Google announces new administrative controls for Android

Google this week announced that Android will be getting new administrative controls for enterprises, so that they are able to manage their smartphones in accordance with IT policies.

In a post on the Google Mobile blog, Google announced that any employee with an Android device running 2.2 or above will soon be able to access corporate data, while letting the company IT administrators enforce their security policies on the devices. Google says that the "Google Apps Device Policy" software will allow administrators to:

  • Remotely wipe all data from lost or stolen mobile devices
  • Lock idle devices after a period of inactivity
  • Require a device password on each phone
  • Set minimum lengths for more secure passwords
  • Require passwords to include letters and numbers

Some of this has been possible before, with Google Apps Premier allowing any device synchronizing with it to be remotely destroyed. This new software allows deeper control, and according to Google will allow administrators to "withdraw access to corporate info, which allows the employee to continue to use their device if it’s their own."

It's surprising this hasn't been around before now, but its a step in the right direction. The capability for device administration such as this has been built into Android for some time, but only 3rd party applications have utilized it before now.

The application, entitled "Google Apps Device Policy" will be available on the android market in the next few days. Keep in mind that it will only work with Google Apps Premier and Education accounts.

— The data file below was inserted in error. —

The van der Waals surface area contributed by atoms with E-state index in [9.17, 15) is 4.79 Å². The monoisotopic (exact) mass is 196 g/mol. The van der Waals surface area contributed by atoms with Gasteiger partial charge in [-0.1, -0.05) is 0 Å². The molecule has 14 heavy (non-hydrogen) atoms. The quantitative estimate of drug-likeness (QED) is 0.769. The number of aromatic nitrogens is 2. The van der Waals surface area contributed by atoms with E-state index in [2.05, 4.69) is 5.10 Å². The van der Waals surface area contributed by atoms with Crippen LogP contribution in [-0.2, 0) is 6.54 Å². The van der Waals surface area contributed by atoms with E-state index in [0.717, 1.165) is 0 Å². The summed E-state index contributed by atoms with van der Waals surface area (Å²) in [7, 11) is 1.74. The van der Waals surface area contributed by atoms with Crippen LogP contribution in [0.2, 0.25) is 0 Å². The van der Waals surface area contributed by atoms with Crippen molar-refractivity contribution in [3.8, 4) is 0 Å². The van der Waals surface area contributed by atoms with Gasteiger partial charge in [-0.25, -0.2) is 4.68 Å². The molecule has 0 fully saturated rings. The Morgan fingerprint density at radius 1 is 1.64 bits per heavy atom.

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13 Comments

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I think this is designed for devices purchased by the company. I highly doubt it will be for 'normal' devices that co. Next to a coporate network.

Hopefully this means that google will soon add support for proxy servers to access the Internet, it's one if the big things that puts companies off android.

bmdixon said,
I think this is designed for devices purchased by the company. I highly doubt it will be for 'normal' devices that co. Next to a coporate network.

Hopefully this means that google will soon add support for proxy servers to access the Internet, it's one if the big things that puts companies off android.

I concur about the lack of proxy configuration.

Does "all data" include the OS? Or just all data other than system data? Or just corporate data like e-mail, voice mail, etc.?

If it's the first, I would say NO to Android.
If it's the second and if this can happen on my personal phone which *only* accesses corporate e-mail, I would say NO to Android.
If it's the third, I am okay with it.

Owen W said,

In enterprise, you wouldn't root.

Why not? If they ever switch from BBs to Androids at work...I would root my phone. May not apply a custom rom, but it would be rooted.

techbeck said,

Why not? If they ever switch from BBs to Androids at work...I would root my phone. May not apply a custom rom, but it would be rooted.


Rooting leaves you open to all kinds of data theft. Who knows what's been done to a rooted image.

techbeck said,

Why not? If they ever switch from BBs to Androids at work...I would root my phone. May not apply a custom rom, but it would be rooted.

And your phone would be immediately locked by the next admin.

Owen W said,

Rooting leaves you open to all kinds of data theft. Who knows what's been done to a rooted image.

Which is why you use ROMs from custom developers. And to be honest, given the size of the Android development scene, and the amount of clever people taking part in it, if a custom ROM was stealing your data, it wouldn't take them long to shame the developer.